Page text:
Feedback on Integrity Tests

By Staff Report

Sep. 16, 2005

The following letter relates to a recent article about a court ruling affecting integrity tests.

Dear Editor:

While there has been a lot of confusion regarding the 7th Circuit Court of Appeals recent decision regarding an employer’s use of the Minnesota Multiphasic Personality Inventory (“MMPI”), your publication’s recent article entitled “Court Ruling that Employer’s Integrity Tests Violated ADA Could Open Door to Litigation” really takes this lack of understanding to a new level.

Contrary to the article’s assertion that the MMPI is “…the most popular screening test used by U.S. employers…”, it is not a commonly used test in the employment domain. In fact, it is used only by a handful of employers to screen for safety-sensitive positions (e.g., flight crew, nuclear plant operator, police officer)–except in some isolated, misguided instances like Rent-a-Center’s use.

With respect to the recent litigation that stimulated the article, Karraker v. Rent-A-Center…(the) holding by the Seventh Circuit has no impact on the vast majority of testing instruments utilized by employers. The instruments used by most employers were not developed to help identify any disabilities nor do they contain items that are likely to reveal the existence of a disability.

According to the ADA and extensive guidance provided by the Equal Employment Opportunity Commission, such tests are not medical in nature and should be administered prior to tendering a conditional offer of employment.

The Seventh Circuit’s opinion relied extensively upon long-existing Equal Employment Opportunity Commission guidelines regarding medical examinations, and merely reinforced the commonly held notion that the District Court had erred in deciding that the MMPI was not a medical test. The decision’s impact is minimal except for correcting the District Court’s misguided decision regarding when the MMPI can legally be administered. The opinion merely said that the MMPI could not be administered prior to an employer tendering a conditional offer of employment.

Flying in the face of your article’s characterization that the MMPI is an integrity test, the 7th Circuit Court of Appeals acknowledged that “Psychological tests that are designed to identify a mental disorder or impairment qualify as medical examinations, but psychological tests that measure personality traits such as HONESTY (emphasis added), preferences, and habits do not.”

The article also indicated that a “…recent survey found fewer than a dozen…” lawsuits had been filed against employers use of integrity tests. In reality, there have been approximately 35 complaints filed against employers who are using integrity tests–a relatively small number in light of the large number of these instruments administered.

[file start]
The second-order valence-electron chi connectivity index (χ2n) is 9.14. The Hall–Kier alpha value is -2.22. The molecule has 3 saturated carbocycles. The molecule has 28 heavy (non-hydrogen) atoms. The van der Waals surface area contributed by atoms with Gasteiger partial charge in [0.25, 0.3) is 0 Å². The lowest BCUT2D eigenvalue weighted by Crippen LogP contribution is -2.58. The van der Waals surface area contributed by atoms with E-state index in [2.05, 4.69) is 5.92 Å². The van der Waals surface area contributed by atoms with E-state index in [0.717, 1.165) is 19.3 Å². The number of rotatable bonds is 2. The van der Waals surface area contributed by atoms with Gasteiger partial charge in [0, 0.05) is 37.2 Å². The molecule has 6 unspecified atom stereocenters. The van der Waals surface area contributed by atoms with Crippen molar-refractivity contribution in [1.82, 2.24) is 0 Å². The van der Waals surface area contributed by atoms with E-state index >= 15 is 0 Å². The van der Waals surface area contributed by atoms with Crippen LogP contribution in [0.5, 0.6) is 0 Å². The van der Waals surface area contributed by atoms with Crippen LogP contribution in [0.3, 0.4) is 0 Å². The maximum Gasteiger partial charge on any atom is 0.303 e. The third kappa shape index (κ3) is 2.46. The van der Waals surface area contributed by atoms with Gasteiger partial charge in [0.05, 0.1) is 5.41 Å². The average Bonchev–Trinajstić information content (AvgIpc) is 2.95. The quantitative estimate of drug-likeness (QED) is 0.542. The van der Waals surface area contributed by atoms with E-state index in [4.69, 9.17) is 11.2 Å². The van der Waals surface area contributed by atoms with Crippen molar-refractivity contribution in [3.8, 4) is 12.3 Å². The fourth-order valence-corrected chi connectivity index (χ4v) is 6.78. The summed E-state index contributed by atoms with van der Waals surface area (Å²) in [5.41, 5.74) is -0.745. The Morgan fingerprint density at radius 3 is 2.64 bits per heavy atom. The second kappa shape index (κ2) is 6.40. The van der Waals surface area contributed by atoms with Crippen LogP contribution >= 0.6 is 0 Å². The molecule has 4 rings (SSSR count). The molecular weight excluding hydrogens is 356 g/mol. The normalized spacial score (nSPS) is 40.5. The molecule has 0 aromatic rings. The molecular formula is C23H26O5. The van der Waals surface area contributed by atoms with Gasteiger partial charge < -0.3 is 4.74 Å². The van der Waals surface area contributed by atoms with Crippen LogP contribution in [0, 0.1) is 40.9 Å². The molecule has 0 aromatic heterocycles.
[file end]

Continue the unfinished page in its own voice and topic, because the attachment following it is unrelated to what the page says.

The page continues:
And unmentioned in the article, these suits have been consistently disposed of (in favor of employers) at the administrative level (e.g., EEOC, California Department of Fair Employment and Housing) because the instruments have been shown not to exhibit disparate impact and have extensive validation evidence documenting that they are job related and consistent with business necessity. Apparently employers use integrity tests since they aren’t commonly challenged, they don’t contain invasive items, they don’t exhibit disparate impact and they have been shown to be job-related.

Very truly yours,

William G. Harris, Ph.D.
David W. Arnold, Ph.D., J.D.
Executive Director
General Counsel
Association of Test Publishers

Editor’s note: The story took particular note of the fact that the MMPI was not designed as a workplace integrity tool. It also pointed out that this has not prevented employers for using it as such, as was the case with Rent-a-Center. Further, the story did not contend that all integrity tests are now suspect. The issue is that integrity tests whose design is similar to the MMPI might run afoul of the ADA. And while the Association of Test Publishers believes that the 7th Circuit Court’s decision has limited impact, other employment law and testing specialists disagree, as the story shows.

As to the MMPI’s popularity, the story relied on research by employment law attorney John Canoni, who is quoted in the article. Mr. Canoni defers to the Association of Test Publishers in its assertion that that the MMPI is not the most popular test in use by employers. Finally, because of an editing error, the story incorrectly said that the 1991 decision in the Target case was a U.S. Court of Appeals decision. The court that handed down the ruling was the California Court of Appeals.

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